for 12" of clearance around the tank I will be putting on it.
The tank has a radius of 16'. Answered by Penny Nom. 





Cutting a hexagon from a disk 
20140405 

From Paul: I am a machinist and sometimes need to make a hex from
round material.
If I know the distance of the flat sides opposite one another
of my hex, how can I calculate the size of material I need to turn
to give me the right diameter to finish the part with six sides? Answered by Penny Nom. 





The area of a 5 sided lot 
20140315 

From Michael: Question from michael:
This lot is in feet. 59x154x109x188x137 per the plot plan Answered by Harley Weston. 





conical lamp stand/staved wood 
20131207 

From Henry: need to make lamp stand that is wooden staved; need it to be 25 inches at bottom and 10 inches at top; need to know angles for staves to be cut; the lamp stand will be rounded on a lathe and will be 40 inches tall John Lucas built one and it is pictured on his web page. thank you for any help/direction; I checked out the answered for cone shaped objects on your page but didn't find what I could use. thanks again. Henrywoodturner, parent teacher student . . . . . Answered by Harley Weston. 





A kennel for a beagle 
20130603 

From david: Hi, I'm building some beagle kennels and I am in need of help with an angle problem. I need to place a roof on my kennel with a drop of 2inches across 3ft 10inches. the posts on the right side will be 5ft and the post on the left will be 4ft 10in. the posts are 4x4 and the space to be covered is 3ft 10in from the outside of the 4x4. Please help, thanks. Answered by Penny Nom.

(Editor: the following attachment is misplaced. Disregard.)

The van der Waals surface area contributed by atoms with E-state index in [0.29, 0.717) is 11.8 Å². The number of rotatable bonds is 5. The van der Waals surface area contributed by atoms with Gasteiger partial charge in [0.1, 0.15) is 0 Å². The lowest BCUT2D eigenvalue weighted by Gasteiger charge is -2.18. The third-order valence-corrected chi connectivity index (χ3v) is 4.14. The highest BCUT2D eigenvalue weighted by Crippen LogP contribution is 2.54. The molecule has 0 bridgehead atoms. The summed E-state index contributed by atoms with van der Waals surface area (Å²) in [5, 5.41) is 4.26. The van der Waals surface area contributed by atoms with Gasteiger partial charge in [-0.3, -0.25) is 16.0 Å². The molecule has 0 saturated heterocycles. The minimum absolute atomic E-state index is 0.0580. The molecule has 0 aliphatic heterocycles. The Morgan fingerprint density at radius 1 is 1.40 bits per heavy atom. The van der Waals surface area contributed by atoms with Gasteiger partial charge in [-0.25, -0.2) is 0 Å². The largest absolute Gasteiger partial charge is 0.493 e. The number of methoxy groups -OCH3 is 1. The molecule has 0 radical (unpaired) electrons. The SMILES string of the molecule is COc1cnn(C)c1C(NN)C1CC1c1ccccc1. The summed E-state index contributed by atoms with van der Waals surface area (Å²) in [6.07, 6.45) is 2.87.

Practical uses of trigonometry 
20121111 

From Michael: Where can I find books or information on real life function of sine and cosine? Answered by Penny Nom. 





A label to cover a plastic cup 
20121023 

From Kevin: I'm trying to make a label to cover the entire outer area or a plastic cup. I know there must be a way to figure out the dimensions needed, but I can't seem to figure it out. The circumference of the bottom of the cup is 21.4cm and the circumference at the top of the cup is 29.8cm. The cup is 14.5cm tall. What should the height of the arc from the plane connecting the two ends of the 21.4cm arc. I attached a diagram where x is the value I'm looking for. I'm guessing there is some simple relationship between the length of a line and the arc needed to turn that line into a perfect circle, but I don't know what it is. Can you figure this out and share it with me? Thanks.
Kevin Answered by Penny Nom. 





A tank with an inner walled compartment 
20121012 

From don: I have a tank 20 feet diameter, 19' 8" tall with an inner walled compartment that has a 7' 6" radius arc with in the tank. I need to figure out the volume of the inner area and the volume of the larger area. Answered by Harley Weston.